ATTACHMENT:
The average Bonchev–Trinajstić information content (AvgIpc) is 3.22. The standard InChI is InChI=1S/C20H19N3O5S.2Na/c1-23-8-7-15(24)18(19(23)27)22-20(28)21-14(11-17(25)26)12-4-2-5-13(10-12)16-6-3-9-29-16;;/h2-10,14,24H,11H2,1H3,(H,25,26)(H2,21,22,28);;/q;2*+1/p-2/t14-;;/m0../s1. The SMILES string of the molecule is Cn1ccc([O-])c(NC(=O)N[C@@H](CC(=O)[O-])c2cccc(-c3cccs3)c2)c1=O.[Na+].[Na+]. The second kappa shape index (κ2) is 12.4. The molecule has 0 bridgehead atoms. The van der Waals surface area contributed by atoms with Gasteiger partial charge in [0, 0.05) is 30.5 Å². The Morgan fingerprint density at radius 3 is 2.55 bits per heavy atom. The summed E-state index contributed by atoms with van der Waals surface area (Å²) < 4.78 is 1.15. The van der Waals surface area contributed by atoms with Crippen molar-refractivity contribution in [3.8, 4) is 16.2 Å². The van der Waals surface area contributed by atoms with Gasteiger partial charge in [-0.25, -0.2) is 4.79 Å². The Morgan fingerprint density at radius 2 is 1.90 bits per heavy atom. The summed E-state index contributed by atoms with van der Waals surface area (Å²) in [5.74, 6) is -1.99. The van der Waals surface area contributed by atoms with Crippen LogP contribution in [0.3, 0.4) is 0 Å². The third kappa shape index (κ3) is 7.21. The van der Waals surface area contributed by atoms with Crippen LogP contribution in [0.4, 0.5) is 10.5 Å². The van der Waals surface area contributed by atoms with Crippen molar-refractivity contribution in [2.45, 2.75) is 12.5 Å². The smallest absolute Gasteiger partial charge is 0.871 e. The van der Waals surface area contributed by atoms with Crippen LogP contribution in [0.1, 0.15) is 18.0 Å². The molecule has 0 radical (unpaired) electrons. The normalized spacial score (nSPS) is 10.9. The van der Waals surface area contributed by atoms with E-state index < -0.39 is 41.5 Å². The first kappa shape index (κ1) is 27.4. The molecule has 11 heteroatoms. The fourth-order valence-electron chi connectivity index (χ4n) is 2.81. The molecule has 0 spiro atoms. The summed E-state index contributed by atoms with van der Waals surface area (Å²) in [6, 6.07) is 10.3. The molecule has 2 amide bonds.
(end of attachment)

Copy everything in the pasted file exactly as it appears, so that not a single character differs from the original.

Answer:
The average Bonchev–Trinajstić information content (AvgIpc) is 3.22. The standard InChI is InChI=1S/C20H19N3O5S.2Na/c1-23-8-7-15(24)18(19(23)27)22-20(28)21-14(11-17(25)26)12-4-2-5-13(10-12)16-6-3-9-29-16;;/h2-10,14,24H,11H2,1H3,(H,25,26)(H2,21,22,28);;/q;2*+1/p-2/t14-;;/m0../s1. The SMILES string of the molecule is Cn1ccc([O-])c(NC(=O)N[C@@H](CC(=O)[O-])c2cccc(-c3cccs3)c2)c1=O.[Na+].[Na+]. The second kappa shape index (κ2) is 12.4. The molecule has 0 bridgehead atoms. The van der Waals surface area contributed by atoms with Gasteiger partial charge in [0, 0.05) is 30.5 Å². The Morgan fingerprint density at radius 3 is 2.55 bits per heavy atom. The summed E-state index contributed by atoms with van der Waals surface area (Å²) < 4.78 is 1.15. The van der Waals surface area contributed by atoms with Crippen molar-refractivity contribution in [3.8, 4) is 16.2 Å². The van der Waals surface area contributed by atoms with Gasteiger partial charge in [-0.25, -0.2) is 4.79 Å². The Morgan fingerprint density at radius 2 is 1.90 bits per heavy atom. The summed E-state index contributed by atoms with van der Waals surface area (Å²) in [5.74, 6) is -1.99. The van der Waals surface area contributed by atoms with Crippen LogP contribution in [0.3, 0.4) is 0 Å². The third kappa shape index (κ3) is 7.21. The van der Waals surface area contributed by atoms with Crippen LogP contribution in [0.4, 0.5) is 10.5 Å². The van der Waals surface area contributed by atoms with Crippen molar-refractivity contribution in [2.45, 2.75) is 12.5 Å². The smallest absolute Gasteiger partial charge is 0.871 e. The van der Waals surface area contributed by atoms with Crippen LogP contribution in [0.1, 0.15) is 18.0 Å². The molecule has 0 radical (unpaired) electrons. The normalized spacial score (nSPS) is 10.9. The van der Waals surface area contributed by atoms with E-state index < -0.39 is 41.5 Å². The first kappa shape index (κ1) is 27.4. The molecule has 11 heteroatoms. The fourth-order valence-electron chi connectivity index (χ4n) is 2.81. The molecule has 0 spiro atoms. The summed E-state index contributed by atoms with van der Waals surface area (Å²) in [6, 6.07) is 10.3. The molecule has 2 amide bonds.